MORRIS CASUTO: Thank you. You know, there was an old musical called south Pacific, and in south Pacific there was a song with some of the lyrics that said you have to be carefully taught to hate. But I always looked at that as part of an algebraic equation, and therefore, teaching someone to hate is one part of it, what's on the other part? And the other side to me, means, you really have to teach people carefully to get along. It's not necessarily natural. People come, I remember growing up in the Bronx when the first influx of people from Puerto Rico came. They made great citizens, they were hard workers, but they dressed differently, they talked at different vocal lengths, Americans want their space, you're in my space, their food looked different, it smelled different, they spoke fast, and it took time for people to understand that there is nothing wrong in difference, and you don't have to be afraid of difference of there was a white supremacist, who once said something I consider to be brilliant of he said it an audience, this he realized before he could learn to hate, he had to learn to fear. And so much of this has to do with people who are afraid, and when we're dealing with young people, people who look at their future as being at best clouded, and as I said before, the degree to which we allow large segments of the population to be disenfranchised, and that can mean a lack of education, a lack of decent housing, to that degree, our democracy is endangered.
MAUREEN CAVANAUGH: Morris Casuto, let me get your take on what you think the level of anti-Semitism is in this country. We have recently had a national news program host on CNN, he made reference to how Jews control the media, and he was let go, the popular actor Mel Gibson, infamous for his slanderous comments about Jews of are these just eruptions from a very, very low level of anti-Semitism? Or do you see this as being more significant?
MORRIS CASUTO: I see America as one of the most unique political and social experiments in the history of the world. There is surprising level of antisemitism in part because we are constantly taking in new groups of people who were educated in their own home land, not necessarily in the way that we educate ours. Anti-Semitism exists. However, we have to keep that in context. Many in the Jewish community level freely, participate fully, and take pride in the fact that they are American citizens. And so I'd like to think that Jews vote in the numbers and percentages that they do because they realize in a democracy, it is the obligation of citizens to participate at the very least by voting. Anti-Semitism is a pathology which continues to baffle me. We've encountered anti-Semitism in areas where there are no Jews. Are we scapegoats? Yes, we're scapegoats. But this business of anti-Semitism is complicated, and I think America has learned to deal with it in a variety of different ways, and we have been eminently successful, and the success of dealing with what has been called the -- the unending hate red, has allowed us to deal with other new groups, and understand what they are going through, so that they need not hopefully go through the same types of bigotry and violence that Jews and African Americans did. We should remember that it wasn't long ago when newspapers carried ads that said white Christians only. It was not that long ago when people of color had to use a separate facility. As idiotics on that sounds to our young people today. And so I -- I love Irish music, and there is a song called come to the mountains. And there's a line in the lyrics that says the past is lost, but the future is still -- is yet to be won. And if the future is to be won for our democratic society, that means we all have to participate in that effort today.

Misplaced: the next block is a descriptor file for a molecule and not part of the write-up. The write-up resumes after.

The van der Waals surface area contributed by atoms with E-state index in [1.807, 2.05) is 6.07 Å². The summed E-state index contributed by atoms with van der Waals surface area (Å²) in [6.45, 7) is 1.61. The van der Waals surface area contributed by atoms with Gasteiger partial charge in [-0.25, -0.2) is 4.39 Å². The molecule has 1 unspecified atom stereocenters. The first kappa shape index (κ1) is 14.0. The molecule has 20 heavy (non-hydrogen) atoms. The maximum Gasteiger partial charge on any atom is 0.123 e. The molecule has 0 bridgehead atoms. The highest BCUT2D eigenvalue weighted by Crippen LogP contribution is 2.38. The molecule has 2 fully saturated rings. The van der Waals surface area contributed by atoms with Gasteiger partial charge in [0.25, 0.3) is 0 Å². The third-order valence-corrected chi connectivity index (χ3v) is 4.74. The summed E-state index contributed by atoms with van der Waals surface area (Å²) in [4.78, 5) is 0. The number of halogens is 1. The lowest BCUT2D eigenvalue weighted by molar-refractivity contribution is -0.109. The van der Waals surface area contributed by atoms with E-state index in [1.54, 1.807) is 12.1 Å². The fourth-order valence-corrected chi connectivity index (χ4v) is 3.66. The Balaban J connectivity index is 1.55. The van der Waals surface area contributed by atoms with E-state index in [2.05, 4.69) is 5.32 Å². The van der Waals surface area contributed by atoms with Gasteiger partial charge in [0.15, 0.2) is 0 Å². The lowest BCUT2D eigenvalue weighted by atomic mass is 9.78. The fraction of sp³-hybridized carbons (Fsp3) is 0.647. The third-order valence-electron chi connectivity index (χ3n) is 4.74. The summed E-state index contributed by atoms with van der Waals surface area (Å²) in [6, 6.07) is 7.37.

MAUREEN CAVANAUGH: And are you using some of the lessons? Is the antidefamation league using some of the lessons? The hard won lessons that the Jewish community has learned to help the newest scapegoat in America, I guess you could make the argument, the Muslim community.
MORRIS CASUTO: You can. We've been very involved in the whole process of trying to address cyber bullying which is an awful form -- when we were growing up, everyone was bullied in a way, but with the Internet, today, you're bullied in a way that thousands, tens of thousands know exactly what is happening. We have a very strong program for the schools. We have something called the Miller early childhood program. And something that we used to have in conjunction with the juvenile court called pathways to tolerance that was an extensive period of training and education for people who had a risk of joining the extremist groups. So this as I said before, this is a never ending struggle. And if we falter, there are groups simply waiting underneath the floorboards of a democratic society to ruin it.
MAUREEN CAVANAUGH: Well, those important programs are going to continue for the San Diego apartment defamation league, but you are not going continuing as the head of thing antidefamation league.
MORRIS CASUTO: I'm glad you frizzed it as the head. Not continuing would have concerned me.
MAUREEN CAVANAUGH: No, I wasn't going to end it there. What are you going to be doing with yourself?
MORRIS CASUTO: I'm retiring at the end of December. And the first thing I want to figure out is if I can wake up later than 3 o'clock in the morning. I'm a very early riser, I've got books to read and people to see, I would like to go back to school, one of my -- I like poetry, and one of my favorite poets is a Victorian poet named Algernon Charles Swinburne.
MAUREEN CAVANAUGH: Yes.
MORRIS CASUTO: Have you heard of him? You're the only person I've ever met. People accuse me of making up that name. So I would like to read some more of his work and study. There's a lot to do. I'm not sure. I want to take this very slowly. I do want to work. So I'm looking for a part-time job.
MAUREEN CAVANAUGH: But not right now.
MORRIS CASUTO: Not right now.
MAUREEN CAVANAUGH: I want to thank you so much for speaking with us today.
MORRIS CASUTO: Thank you for the invitation.
MAUREEN CAVANAUGH: I've been speaking with Morris Casuto who is still the head of the San Diego antidefamation league.
MORRIS CASUTO: Until Friday.
MAUREEN CAVANAUGH: Until Friday. If you'd like to comment, you can go on-line on KPBS.org/thesedays. Coming up, the artistic power of the nude. I'm Maureen Cavanaugh, and you're listening to These Days on KPBS.